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Should you use desiccant to dry down soybeans?

Soybean Corner: There may be times when it’s prudent to use a desiccant.

July 26, 2023

3 Min Read
Close up of soybean crops drying down
SPRAY OR WAIT? Should you apply a desiccant at the proper time to dry up stems and harvest beans at a more desirable moisture? More people in Indiana are looking at the practice. Tom J. Bechman

Are there reasons to use a desiccant to dry up soybeans to harvest earlier? Beans seem dry and ready to harvest while stems are still somewhat green. How do I handle that situation?

The Indiana certified crop advisers panel answering this question includes Steve Gauck, regional agronomy manager for Beck’s, Greensburg; Bryan Overstreet, Conservation Cropping Systems Initiative agronomist, Valparaiso; and Dan Ritter, central region agronomist, Dairyland Seed.

Gauck: As we continue to improve soybean health, soybeans stay green longer. A killing frost also seems to be a little later than in the past, so soybean harvest is delayed. Desiccants in soybeans is not a new practice. They have been used in the South for years. Monitoring seed development is critical to make sure you spray at the right time. Desiccation needs to be done once soybeans reach maturity stage 6.5. Early applications can cause yield loss, and late applications don’t gain anything.

This is still a very new practice in Indiana. Many companies are testing the process this growing season to see what benefits there are. If you have a situation where green-stemmed soybeans are causing major harvest delays, visit with your agronomist about a plan to help.

Overstreet: The actual cause of green stems is not known, but it is usually associated with stress the plant goes through. I would not generally spend money on a desiccant. If plants still have many leaves hanging on, then a desiccant might help in harvest. I would harvest the field when the beans are dry in the pod. If you wait until all stems are brown, you will lose part of your crop to pods opening up in the field when too dry. If you can cut at an angle, it seems to help with feeding green stems through the header.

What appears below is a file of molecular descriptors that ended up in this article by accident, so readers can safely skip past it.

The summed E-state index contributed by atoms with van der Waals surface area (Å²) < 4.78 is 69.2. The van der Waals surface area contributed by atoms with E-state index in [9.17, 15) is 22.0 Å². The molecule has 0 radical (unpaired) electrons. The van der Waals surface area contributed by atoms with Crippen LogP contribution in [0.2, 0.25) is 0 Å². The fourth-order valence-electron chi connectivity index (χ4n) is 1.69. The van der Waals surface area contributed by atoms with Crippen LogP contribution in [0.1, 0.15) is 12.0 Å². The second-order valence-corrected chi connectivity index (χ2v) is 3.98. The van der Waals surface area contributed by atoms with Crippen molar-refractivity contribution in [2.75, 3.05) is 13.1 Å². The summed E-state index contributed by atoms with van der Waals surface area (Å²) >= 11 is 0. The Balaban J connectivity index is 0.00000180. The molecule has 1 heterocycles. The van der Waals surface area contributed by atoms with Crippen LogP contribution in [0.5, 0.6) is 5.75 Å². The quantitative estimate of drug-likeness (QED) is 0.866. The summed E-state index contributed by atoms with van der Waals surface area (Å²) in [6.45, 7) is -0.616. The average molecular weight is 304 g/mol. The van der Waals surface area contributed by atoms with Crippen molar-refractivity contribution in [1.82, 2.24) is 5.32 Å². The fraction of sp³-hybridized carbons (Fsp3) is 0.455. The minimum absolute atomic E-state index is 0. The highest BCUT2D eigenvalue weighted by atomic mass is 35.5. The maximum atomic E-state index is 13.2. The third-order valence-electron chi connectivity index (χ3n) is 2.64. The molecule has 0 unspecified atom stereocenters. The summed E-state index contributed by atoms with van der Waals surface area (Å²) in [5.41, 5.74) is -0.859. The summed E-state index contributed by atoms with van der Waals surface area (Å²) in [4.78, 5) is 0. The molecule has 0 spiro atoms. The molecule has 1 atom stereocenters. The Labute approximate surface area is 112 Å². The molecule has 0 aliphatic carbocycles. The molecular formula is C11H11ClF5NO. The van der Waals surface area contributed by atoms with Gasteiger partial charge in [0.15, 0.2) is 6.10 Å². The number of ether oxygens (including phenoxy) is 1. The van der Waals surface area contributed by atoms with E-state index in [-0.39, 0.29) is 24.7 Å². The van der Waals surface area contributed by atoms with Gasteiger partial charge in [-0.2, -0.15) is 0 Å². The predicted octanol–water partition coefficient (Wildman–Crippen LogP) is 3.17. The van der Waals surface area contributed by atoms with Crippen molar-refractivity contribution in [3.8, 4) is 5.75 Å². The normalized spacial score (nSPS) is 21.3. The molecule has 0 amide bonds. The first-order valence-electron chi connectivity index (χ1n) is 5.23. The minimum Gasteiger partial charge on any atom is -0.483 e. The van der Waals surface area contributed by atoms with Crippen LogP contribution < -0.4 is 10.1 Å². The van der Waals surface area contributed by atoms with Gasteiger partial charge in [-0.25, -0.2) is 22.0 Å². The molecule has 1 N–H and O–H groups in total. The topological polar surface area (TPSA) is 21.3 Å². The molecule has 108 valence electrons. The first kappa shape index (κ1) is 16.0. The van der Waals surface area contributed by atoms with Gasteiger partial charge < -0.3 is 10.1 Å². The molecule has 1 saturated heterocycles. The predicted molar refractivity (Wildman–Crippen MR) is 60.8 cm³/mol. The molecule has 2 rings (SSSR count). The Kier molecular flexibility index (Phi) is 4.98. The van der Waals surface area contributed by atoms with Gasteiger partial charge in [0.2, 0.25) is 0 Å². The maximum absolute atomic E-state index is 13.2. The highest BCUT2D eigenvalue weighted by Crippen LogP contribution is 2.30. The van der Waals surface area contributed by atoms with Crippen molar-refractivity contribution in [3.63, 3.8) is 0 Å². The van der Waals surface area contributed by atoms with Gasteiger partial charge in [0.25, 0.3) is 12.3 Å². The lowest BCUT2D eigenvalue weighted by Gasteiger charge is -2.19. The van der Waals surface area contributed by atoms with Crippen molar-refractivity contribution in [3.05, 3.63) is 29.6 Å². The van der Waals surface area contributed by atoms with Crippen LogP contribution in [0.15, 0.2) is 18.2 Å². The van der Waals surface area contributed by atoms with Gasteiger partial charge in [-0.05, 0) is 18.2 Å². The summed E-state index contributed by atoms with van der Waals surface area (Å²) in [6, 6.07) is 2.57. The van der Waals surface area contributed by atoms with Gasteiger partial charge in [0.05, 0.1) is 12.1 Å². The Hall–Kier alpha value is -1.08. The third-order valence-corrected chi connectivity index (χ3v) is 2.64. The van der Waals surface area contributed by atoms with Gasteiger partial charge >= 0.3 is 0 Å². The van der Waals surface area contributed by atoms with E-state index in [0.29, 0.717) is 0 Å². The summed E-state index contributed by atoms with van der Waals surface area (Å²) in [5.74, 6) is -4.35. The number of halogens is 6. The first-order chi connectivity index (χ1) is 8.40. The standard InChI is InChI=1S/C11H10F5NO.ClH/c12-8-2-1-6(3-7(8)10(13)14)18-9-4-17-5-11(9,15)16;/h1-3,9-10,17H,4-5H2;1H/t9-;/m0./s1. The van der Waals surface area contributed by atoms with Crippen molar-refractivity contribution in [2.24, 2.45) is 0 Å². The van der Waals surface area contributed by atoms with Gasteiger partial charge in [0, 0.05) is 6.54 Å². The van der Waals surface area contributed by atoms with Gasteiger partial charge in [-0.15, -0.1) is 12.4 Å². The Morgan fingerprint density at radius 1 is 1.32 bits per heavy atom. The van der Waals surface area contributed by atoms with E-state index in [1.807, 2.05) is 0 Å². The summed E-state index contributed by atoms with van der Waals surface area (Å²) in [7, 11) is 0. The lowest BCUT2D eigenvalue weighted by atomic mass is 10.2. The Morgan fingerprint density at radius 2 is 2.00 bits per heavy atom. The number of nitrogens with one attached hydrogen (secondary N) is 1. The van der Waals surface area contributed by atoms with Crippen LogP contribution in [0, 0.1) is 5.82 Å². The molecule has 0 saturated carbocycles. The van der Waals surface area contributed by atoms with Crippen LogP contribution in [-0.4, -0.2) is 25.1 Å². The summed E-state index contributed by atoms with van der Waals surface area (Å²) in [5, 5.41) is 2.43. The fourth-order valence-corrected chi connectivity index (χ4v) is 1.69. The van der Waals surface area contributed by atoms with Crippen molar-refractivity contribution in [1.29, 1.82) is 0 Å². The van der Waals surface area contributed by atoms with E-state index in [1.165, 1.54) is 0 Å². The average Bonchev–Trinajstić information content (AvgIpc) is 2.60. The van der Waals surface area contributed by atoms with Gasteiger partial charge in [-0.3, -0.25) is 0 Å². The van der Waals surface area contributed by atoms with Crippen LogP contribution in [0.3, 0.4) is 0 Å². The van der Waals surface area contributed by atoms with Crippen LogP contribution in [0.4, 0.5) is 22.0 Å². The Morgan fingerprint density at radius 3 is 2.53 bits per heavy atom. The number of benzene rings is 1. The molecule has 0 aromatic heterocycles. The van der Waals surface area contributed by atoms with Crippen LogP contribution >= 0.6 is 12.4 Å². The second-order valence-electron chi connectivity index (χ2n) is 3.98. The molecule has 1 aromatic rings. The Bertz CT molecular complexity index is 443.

Ritter: Dairyland Seed conducted three years of trials evaluating strategies for early soybean harvest. Results indicated a slight yield advantage for desiccating soybeans in the late R stages of development. This practice covered the cost of application and product, and depending on the year, a little extra. Why, then, should you consider a desiccant at a breakeven cost? First, it can add seven to 10 days to the harvest window, which can benefit you with additional time for other projects such as early contracts, tiling jobs, manure applications and cover crop seeding.

However, the greatest advantage is more flexibility in harvest timing and doing so at the proper moisture levels. After the desiccant application, you could start a week earlier to harvest beans before they’re all at 9% to 10% moisture, as happens in some years. Then, it simply gives you an extra seven to 10 harvest days at no significant penalty.

Green stems can also be a good reason to use a desiccant. The challenge is that if beans are ready, you used a desiccant to dry stems, and you follow the preharvest interval, have you gained time? The key to answering that would be to recognize green stem syndrome soon enough to make an early application. Other options with green stem syndrome would be waiting for frost, slowing harvest speed or harvesting corn until bean stems have died.

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Dry Down
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